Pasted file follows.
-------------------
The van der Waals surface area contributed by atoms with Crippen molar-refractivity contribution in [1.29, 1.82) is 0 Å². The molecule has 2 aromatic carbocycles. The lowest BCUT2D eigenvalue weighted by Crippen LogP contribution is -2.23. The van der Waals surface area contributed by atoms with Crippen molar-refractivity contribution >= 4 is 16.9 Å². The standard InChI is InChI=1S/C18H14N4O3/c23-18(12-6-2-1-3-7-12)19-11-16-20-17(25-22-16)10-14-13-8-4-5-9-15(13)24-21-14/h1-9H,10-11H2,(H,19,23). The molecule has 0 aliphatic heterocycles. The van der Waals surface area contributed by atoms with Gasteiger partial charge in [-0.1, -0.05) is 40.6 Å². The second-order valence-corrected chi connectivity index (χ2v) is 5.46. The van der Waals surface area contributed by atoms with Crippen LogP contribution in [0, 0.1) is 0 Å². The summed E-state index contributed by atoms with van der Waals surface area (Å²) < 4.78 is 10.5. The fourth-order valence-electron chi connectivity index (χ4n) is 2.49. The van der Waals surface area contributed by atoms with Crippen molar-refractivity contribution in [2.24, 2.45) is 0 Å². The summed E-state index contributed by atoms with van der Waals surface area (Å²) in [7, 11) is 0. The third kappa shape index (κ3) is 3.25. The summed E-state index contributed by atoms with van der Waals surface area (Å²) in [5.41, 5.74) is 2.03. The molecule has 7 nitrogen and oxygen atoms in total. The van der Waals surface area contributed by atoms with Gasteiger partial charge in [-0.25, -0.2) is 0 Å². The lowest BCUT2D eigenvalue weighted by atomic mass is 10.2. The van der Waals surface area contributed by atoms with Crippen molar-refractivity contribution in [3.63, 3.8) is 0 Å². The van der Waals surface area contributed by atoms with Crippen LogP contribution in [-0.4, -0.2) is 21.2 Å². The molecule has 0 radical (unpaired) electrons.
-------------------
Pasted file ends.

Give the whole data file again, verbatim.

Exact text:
The van der Waals surface area contributed by atoms with Crippen molar-refractivity contribution in [1.29, 1.82) is 0 Å². The molecule has 2 aromatic carbocycles. The lowest BCUT2D eigenvalue weighted by Crippen LogP contribution is -2.23. The van der Waals surface area contributed by atoms with Crippen molar-refractivity contribution >= 4 is 16.9 Å². The standard InChI is InChI=1S/C18H14N4O3/c23-18(12-6-2-1-3-7-12)19-11-16-20-17(25-22-16)10-14-13-8-4-5-9-15(13)24-21-14/h1-9H,10-11H2,(H,19,23). The molecule has 0 aliphatic heterocycles. The van der Waals surface area contributed by atoms with Gasteiger partial charge in [-0.1, -0.05) is 40.6 Å². The second-order valence-corrected chi connectivity index (χ2v) is 5.46. The van der Waals surface area contributed by atoms with Crippen LogP contribution in [0, 0.1) is 0 Å². The summed E-state index contributed by atoms with van der Waals surface area (Å²) < 4.78 is 10.5. The fourth-order valence-electron chi connectivity index (χ4n) is 2.49. The van der Waals surface area contributed by atoms with Crippen molar-refractivity contribution in [2.24, 2.45) is 0 Å². The summed E-state index contributed by atoms with van der Waals surface area (Å²) in [7, 11) is 0. The third kappa shape index (κ3) is 3.25. The summed E-state index contributed by atoms with van der Waals surface area (Å²) in [5.41, 5.74) is 2.03. The molecule has 7 nitrogen and oxygen atoms in total. The van der Waals surface area contributed by atoms with Gasteiger partial charge in [-0.25, -0.2) is 0 Å². The lowest BCUT2D eigenvalue weighted by atomic mass is 10.2. The van der Waals surface area contributed by atoms with Crippen molar-refractivity contribution in [3.63, 3.8) is 0 Å². The van der Waals surface area contributed by atoms with Crippen LogP contribution in [-0.4, -0.2) is 21.2 Å². The molecule has 0 radical (unpaired) electrons.